Two strong earthquakes struck Mexico Tuesday in a 7.4-magnitude earthquake, the worst since 1985, that destroyed hundreds of homes and affected over 20 million people with widespread damage.

The U.S. Geological Survey reported the first earthquake was 7.4 on the Richter scale and it struck 11 miles below the surface shortly after noon local time (18:02 GMT) with 10 aftershocks.

According to Interior Secretary Alejandro Poire, no one died in the earthquake but nine were injured in Oaxaca and two in Mexico City when the quake struck from the epicenter southwest of Ometepec in Guerrero state, as reported by ABC News.

According to ABC News, about 800 homes were seriously damaged in Oaxaca and Guerrero, with 60 collapses. Guerrero Gov. Angel Aguirre order emergency responders to respond to the city of Ometepec. Reuters reported that a bridge collapsed on a bus in Mexico City.

Mayor Marcelo Ebrard reported minimal damage in Mexico City, where the quake was felt, noting phone lines were down and some were without power. Ebrard set up a hotline for residents to report damages. 

CBS News reported that First daughter Malia Obama, 13, who was on vacation in southwest Mexico with friends, is safe and was never in danger of the earthquake.

Other residents were evacuated almost immediately when the quake struck shortly after noon on Tuesday.

I was sitting at my desk on the ninth floor, when all of the sudden I got a sudden dizzy feeling as if the ground fell beneath me, Joseph Martinez, 23, recounted to IBTimes from Colonia Lomas de Plateros. Then I realized it wasn't the wind moving the window shades, as the plants in the office were also moving ... and the picture frames on the wall were swinging from side to side.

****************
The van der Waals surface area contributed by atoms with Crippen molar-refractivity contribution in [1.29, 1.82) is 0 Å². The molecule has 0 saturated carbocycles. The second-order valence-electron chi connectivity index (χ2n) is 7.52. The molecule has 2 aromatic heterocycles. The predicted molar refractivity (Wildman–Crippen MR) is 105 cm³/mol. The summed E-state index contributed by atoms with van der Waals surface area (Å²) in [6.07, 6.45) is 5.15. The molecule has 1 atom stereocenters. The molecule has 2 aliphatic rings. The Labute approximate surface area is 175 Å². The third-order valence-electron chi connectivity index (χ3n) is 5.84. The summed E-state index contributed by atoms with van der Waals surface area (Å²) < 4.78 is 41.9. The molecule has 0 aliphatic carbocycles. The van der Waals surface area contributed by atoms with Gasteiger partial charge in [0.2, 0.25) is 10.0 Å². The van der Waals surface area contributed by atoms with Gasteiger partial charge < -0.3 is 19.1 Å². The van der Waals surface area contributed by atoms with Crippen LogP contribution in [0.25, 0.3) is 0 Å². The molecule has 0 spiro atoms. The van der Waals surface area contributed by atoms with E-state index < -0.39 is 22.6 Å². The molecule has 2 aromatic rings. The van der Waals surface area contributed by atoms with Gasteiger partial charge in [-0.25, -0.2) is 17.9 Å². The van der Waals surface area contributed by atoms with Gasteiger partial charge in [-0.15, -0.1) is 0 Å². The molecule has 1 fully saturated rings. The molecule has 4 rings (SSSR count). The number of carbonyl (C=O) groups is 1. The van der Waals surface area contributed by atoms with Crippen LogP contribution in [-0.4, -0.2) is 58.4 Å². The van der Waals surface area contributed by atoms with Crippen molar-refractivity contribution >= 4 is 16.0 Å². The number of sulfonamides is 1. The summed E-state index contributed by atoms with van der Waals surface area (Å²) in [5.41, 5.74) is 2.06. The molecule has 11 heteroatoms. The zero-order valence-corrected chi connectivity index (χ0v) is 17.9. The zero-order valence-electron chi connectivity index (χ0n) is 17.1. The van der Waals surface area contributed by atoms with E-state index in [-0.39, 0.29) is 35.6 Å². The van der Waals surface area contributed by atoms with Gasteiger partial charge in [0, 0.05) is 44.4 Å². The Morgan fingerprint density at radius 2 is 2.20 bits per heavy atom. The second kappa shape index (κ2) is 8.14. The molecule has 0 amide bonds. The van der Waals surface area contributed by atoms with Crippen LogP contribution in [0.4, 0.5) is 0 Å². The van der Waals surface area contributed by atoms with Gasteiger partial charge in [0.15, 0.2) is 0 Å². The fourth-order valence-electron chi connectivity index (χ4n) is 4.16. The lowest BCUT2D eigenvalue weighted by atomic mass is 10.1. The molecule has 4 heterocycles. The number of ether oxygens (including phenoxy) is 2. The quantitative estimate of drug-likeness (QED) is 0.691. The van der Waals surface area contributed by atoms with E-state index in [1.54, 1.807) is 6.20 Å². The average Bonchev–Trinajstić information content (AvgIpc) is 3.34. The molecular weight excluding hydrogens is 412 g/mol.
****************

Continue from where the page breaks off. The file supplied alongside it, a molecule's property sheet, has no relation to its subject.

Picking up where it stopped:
Martinez, along with many other workers and residents in Mexico City, was evacuated outside of the building as everyone was instructed in Spanish to stay calm and go downstairs while many aftershocks were felt.

For Martinez, the Tuesday earthquake was much more intense than the 6.4-magnitude quake that struck Mexico City in December.

The movement was strong, stronger than what I had felt in December when a 6.4 shook the city, Martinez said.

The earthquake was the strongest quake in Mexico since the 8.0-magnitude one that devastated the capital in 1985 and killed at least 10,000 people.

View the slideshow to see photos of the damage by the March 20 quake in Mexico.